junior oilers 9 march

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    Junior oilers 9 March

    Awfully tempting not to write anything this week given the parlous state of the market. Was thinking I would only add to the gloom. But here goes anyway.

    First just a comment on Cliff Head 4. The JV reported Friday that the well was at 1,180 metres below rotary table and drilling ahead. They were preparing to core the reservoir zones. No mention of any hydrocarbons though I assume they had not passed through the target zones. At Cliff Head 3 these were found in the side tracked well at a vertical equivalent of 1,213 to 1,242 metres below rotary table. Just have to wait to Monday for hopefully some good news.

    Gainers for this week included AWE which was up 5 cents closing at 76 cents on Friday with some 900,000 shares traded. This was AWE’s best volume day for a couple of weeks. Couldn’t see anything in particular to justify this buying, certainly not Cliff Head 4, nor the company’s activity update on 4 March. So maybe a broker’s report fuelled the interest. Anyone any suggestions? I had been thinking AWE would be down in the sixties by now so this movement comes as a bit of a surprise.

    No other significant gainers as far as I could see but one or two important losers eg. AYO, down eight cents for the week from 69 cents to 61 cents. HDR also lost ground this week finishing three cents down at 45.5 cents. And I think that is a trend that will continue with HDR for the reasons advanced in past weekly summaries. ROC lost just two cents to finish at $1.28.

    There were other small gainers and losers but the volumes were so small in most cases they didn’t mean a great deal. Someone had a buy order in for a million HZN at 6.8 cents during the week perhaps a director trying to prevent a further slide in the sp. If so the strategy didn’t work with all the 6.8 cents bids taken out and HZN falling to 6.2 cents at weeks end, the lowest level at which they have traded since I have been following the stock. Can’t see an upside for HZN in the short term.

    Cue fell to 4.7 cents on Friday on small volume. And that’s the lowest it has been for some months. There was little interest in Carnarvon, or Bounty or Coopers, or indeed in a lot of other oilers. Some like ICN, AMU, WON, AOE, DLS, SUR EPR, NZO, PCL, CVN, CPN and MOS all had at least one day of no trades while many were wall flowers for two or three days. There is just no interest in the speccie oilers out there at the moment.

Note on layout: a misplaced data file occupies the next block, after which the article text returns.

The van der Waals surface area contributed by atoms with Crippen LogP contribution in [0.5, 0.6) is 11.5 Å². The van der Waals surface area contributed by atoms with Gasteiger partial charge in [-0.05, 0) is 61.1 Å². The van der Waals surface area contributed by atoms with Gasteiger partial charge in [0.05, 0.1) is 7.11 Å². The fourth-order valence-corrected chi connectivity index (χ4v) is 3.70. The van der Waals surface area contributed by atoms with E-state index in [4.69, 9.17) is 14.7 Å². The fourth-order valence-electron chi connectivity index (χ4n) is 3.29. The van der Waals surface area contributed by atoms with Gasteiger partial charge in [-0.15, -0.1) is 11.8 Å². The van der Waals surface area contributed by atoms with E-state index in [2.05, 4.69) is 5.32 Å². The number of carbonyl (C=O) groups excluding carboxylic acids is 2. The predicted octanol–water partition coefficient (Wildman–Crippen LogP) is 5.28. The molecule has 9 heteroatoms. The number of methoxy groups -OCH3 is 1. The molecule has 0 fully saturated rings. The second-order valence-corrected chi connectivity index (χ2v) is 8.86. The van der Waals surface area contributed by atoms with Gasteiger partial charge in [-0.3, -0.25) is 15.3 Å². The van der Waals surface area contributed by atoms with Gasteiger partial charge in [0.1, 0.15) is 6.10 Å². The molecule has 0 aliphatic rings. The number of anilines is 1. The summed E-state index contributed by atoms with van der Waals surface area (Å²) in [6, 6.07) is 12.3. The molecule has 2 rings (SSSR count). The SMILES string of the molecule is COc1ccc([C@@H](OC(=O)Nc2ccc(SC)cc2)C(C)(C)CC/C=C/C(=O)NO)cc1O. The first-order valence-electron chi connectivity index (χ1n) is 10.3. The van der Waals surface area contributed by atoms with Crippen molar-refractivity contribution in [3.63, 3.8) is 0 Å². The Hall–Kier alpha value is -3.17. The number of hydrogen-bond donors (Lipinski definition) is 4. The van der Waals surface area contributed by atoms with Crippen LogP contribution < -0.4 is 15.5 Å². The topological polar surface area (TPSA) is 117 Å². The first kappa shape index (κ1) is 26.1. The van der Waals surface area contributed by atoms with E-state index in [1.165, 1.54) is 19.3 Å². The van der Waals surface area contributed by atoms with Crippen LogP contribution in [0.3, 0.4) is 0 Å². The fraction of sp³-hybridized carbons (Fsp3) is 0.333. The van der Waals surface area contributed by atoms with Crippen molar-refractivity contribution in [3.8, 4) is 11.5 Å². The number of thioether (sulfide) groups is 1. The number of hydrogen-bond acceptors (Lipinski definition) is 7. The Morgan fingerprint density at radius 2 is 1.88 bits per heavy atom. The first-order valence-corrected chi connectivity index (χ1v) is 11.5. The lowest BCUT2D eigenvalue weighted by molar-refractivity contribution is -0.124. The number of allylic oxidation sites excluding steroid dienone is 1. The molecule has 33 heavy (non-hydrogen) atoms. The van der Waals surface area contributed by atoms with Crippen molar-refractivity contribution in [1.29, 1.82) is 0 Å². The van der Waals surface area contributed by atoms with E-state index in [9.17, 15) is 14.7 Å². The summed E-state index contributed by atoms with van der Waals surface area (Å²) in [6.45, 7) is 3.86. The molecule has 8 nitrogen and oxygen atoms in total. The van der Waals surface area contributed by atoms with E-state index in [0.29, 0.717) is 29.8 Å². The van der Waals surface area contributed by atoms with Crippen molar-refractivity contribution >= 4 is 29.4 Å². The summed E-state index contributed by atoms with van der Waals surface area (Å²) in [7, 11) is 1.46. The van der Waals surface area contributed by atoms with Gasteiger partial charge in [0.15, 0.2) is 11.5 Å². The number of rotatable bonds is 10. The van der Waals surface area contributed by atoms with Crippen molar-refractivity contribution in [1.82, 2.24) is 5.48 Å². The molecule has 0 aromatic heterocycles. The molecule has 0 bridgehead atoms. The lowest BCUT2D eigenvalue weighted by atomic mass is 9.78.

FAR’s recently issued 20 million shares and attached shares options began trading this week. The options traded as high as 2 cents before finished the week at 1.1 cents. The head shares moved around quite a bit beginning the week at 5.2 cents then traded as high as 5.7 cents and as low as 4.7 cents before finishing the week at 5 cents.

    Volume has picked up a little in the last few weeks and hopefully the price will become less volatile on a strengthening trend as the drilling of Banjo nears. The newly issued shares will presumably put a cap on the price rise until churned out of the hands of those who got them through the prospectus. FAR issued an update o its US operations on 5 March

    ICN announced after the market on Friday that it had placed 3.75 million shares to raise $100,000 to keep the wolves from the door and that it had also been in negotiations with a Canadian Bank to raise $US45 million to finance an extensive development program on the Bayou Choctaw leases in Louisiana. ICN believes this credit enhanced bond issue will be in place by May. I’ll believe it when I see it. In the meantime ICN is selling off the rest of its CBM assets for $1.5 million.

    Amity Oil

    Undertook to look at AYO this week and perhaps it is timely to do so given the weakness in its share price. This appears largely to reflect the fact that Turkey neighbours Iraq and the market fears it could suffer some fall out from any US invasion of Iraq’s Kurdish inhabited northern regions particularly if that invasion is from Turkish soil. AYO operations are at the opposite end of Turkey in the Thrace Basin but that doesn’t seem to influence the market.

    AYO has 158 million shares on issue giving it a market cap of $96 million at a share price of 61 cents. It also has 38 million options on issue exercisable at $1 in September 2004. It had $17.6 million in cash at the end of the December quarter $12 million of that from the exercise of options in the previous September quarter.

    AYO first listed in November 1994 at 25 cents. A year later the shares shot to more than a $1.50 on drilling success which I assume was the Whicher Range gas find. The shares came back to earth almost as quickly as they skyrocketed then slowly over 1997 made their way back to $1.50 before falling yet again to 20cents towards the end of 1998. They then range traded between 18 cents and 44 cents through 1999 and 2000 until the Gocerler gas find in Turkey spirited them back into the stratosphere, the shares reaching a high of $1.25 on the initial burst of enthusiasm.

    The shares have had a roller coaster ride since then falling to as low as 39 cents in September 2002, then recovering to close at 80 cents on 22 January (following a good write up in Shares magazine) before beginning a slow retracement which gathered pace this past week.